How to make Ristretto and Lungo
Each of the buttons on these great machines are made to create the various kinds of drinks we’ve been discussing. Understanding how those functions work in conjunction with your coffee creation will allow you to adjust and refine the way your coffee is made each day.
First, turn on the machine and fill the water tank. These machines have to warm up, and typically that is the default stop on the dial. There will also be a light that will allow users to know that the machine is in fact plugged in and warming. Otherwise the water will run through the machine without heating and you’ll be losing some coffee to improper extraction.
Next, open the handle completely and load a coffee capsule. Press and hold the button for the function you wish to program (Espresso or Lungo, etc.).
The Grand Cru pods aren’t the only option out there either. There are plenty of vendors trying to develop their own reusable capsules, even offering single origin coffee or blends. Read our article on the difference to gather some insight on the benefits of both.
Lungo Vs. Latte
A new competitor enters the ring.
If you ask for a latte in an Italian cafe, you’ll get a glass of milk and a puzzled expression. That’s because “latte” is Italian for “milk” – and we have shortened the Italian term “caffè latte” to mean an espresso with milk added. How does the Lungo fit in?
Lungo can be used to develop any of the beverages with milk that you might come up with.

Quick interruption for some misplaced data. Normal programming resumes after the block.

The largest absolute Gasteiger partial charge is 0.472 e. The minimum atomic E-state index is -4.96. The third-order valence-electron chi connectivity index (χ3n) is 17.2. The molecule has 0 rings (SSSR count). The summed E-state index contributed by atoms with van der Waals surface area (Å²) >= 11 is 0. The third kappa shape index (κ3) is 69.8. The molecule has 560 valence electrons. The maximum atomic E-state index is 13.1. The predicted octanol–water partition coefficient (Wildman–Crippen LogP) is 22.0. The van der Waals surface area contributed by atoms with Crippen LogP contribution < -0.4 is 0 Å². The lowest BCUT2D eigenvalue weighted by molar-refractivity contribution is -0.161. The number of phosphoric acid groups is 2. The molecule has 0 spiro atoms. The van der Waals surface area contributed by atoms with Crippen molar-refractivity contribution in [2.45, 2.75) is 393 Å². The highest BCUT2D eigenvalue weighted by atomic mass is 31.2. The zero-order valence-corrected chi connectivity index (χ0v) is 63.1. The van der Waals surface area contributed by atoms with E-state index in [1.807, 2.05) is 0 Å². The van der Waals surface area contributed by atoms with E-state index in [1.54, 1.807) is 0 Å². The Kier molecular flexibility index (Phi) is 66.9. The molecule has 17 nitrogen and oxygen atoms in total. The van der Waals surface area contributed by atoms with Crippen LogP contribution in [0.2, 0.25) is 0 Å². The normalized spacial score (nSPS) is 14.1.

A cappuccino is the traditional Italian blend of 1/3 espresso, 1/3 steamed milk and 1/3 stiff milk froth on top. The ratios and layering mean you experience the foam first, then a bed of rich milky coffee. Varying the espresso ratio can have interesting results.
A latte is often thought of as just a milkier cappuccino, but it’s actually more complex than that. A latte is constructed from a glass of textured, not just steamed, milk that an espresso (usually a double shot) is poured into with a thin layer of milk micro-foam on top. Less layered than a cappuccino, it’s a milky coffee with wide appeal.
How is the Flat White Different?
Here’s one drink you’ll find enjoyable as you hone in your Nespresso skills.
The flat white, being an Austral-asian invention (there is huge debate over whether it was invented in New Zealand or Australia) is a drink that varies a lot around the world and is very open to interpretation. The basic ingredients are similar to the latte: espresso and steamed milk.
Keep in mind, the flat white the milk can be either textured to blend then micro-foam into the milk, creating a velvety smooth cup, or just steamed and the foam excluded, creating a milky, slightly shorter drink.
- If your espresso is too strong, add a bit more water.
- If too weak, use ristretto.
- If you want a long drink that’s still strong, use two espresso’s (two capsules too)
On its own, or with a little extra?